What did we learn from the season openers?
What does the future hold for this ball club?
Although it's still very early in the season, it's not hard to see that the future looks bright for the newly-signed Joey Votto and his Reds team.
Dusty Baker isn't exactly well-regarded for his treatment of pitchers, just ask Kerry Wood. But in these first two games of the season, Baker has looked smart.
While many agreed that Johnny Cueto should be the Opening Day starter, some suggested the harder throwing new talent Mat Latos should take the slot. Latos fits the typical description of a start-of-the-rotation ace with his high velocity, solid breaking ball and low walk rates.
Baker must have felt proud when he saw Cueto completely spoil the idea that he might regress, picking up the 2012 season just where he left off by throwing seven scoreless innings. Sadly, the same can't be said for Latos.
Latos looked as dominant as he had in San Diego for the first three innings, but things started to fall apart quickly after he gave up a home run in the fifth. After that, he couldn't throw his slider for a strike and was left with only his fastball, which the Miami players had no trouble hitting.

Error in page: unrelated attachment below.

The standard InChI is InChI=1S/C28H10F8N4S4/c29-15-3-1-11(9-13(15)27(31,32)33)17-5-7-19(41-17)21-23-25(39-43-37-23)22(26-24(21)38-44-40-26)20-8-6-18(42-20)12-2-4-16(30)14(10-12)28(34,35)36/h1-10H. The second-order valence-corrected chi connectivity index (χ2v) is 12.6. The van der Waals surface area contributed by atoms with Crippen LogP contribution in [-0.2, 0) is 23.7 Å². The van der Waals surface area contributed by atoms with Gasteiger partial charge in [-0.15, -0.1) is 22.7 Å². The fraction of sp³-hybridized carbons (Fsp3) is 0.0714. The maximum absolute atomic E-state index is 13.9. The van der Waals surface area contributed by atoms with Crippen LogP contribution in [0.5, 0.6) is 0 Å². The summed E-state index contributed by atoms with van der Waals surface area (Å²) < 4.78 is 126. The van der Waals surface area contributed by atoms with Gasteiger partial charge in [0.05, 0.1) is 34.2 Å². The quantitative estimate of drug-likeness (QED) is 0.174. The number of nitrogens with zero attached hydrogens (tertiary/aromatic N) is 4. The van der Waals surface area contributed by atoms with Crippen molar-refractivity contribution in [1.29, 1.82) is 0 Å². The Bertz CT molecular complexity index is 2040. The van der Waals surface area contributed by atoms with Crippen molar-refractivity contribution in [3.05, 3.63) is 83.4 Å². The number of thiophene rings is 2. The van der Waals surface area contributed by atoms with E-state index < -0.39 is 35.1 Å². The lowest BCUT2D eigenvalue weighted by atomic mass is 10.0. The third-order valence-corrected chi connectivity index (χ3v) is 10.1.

It's far too early to say that Latos will suffer in the hitter's paradise of Great American Ballpark. More likely, he was the victim of debut jitters. Latos is still very young, and in looking to impress on opening night, he overthrew his pitches and ended up picking up the loss.
Zach Cozart has batted 6-for-11 so far this year. He's homered, hit a triple and double and scored four runs. While it's obviously too early to really speculate, Cozart looks to have the makings of a Rookie of the Year. He also seems to be the Reds' answer at shortstop.
Of all the players so far, Cozart has played the best, both behind the plate and in the field. He's playing well beyond his years.
Devin Mesoraco might be the best catching prospect in all of the majors, but he's still got some growing to do before he can be dubbed the Reds' first-choice catcher.
While I'm not saying the difference between Hanigan and Mesoraco is vast, Hanigan calls a better game and makes fewer mistakes behind the plate. Mesoraco, in contrast, is a much better hitter but looked a little unsettled at times, although part of the blame can be placed on Mat Latos' lack of control.
Reds fans have spent years dealing with frustrating pitchers. After dealing with Edinson Volquez's control problems, Francisco Cordero's saving problems or even Bronson Arroyo's off year last season, fans have little patience for poor pitching performances.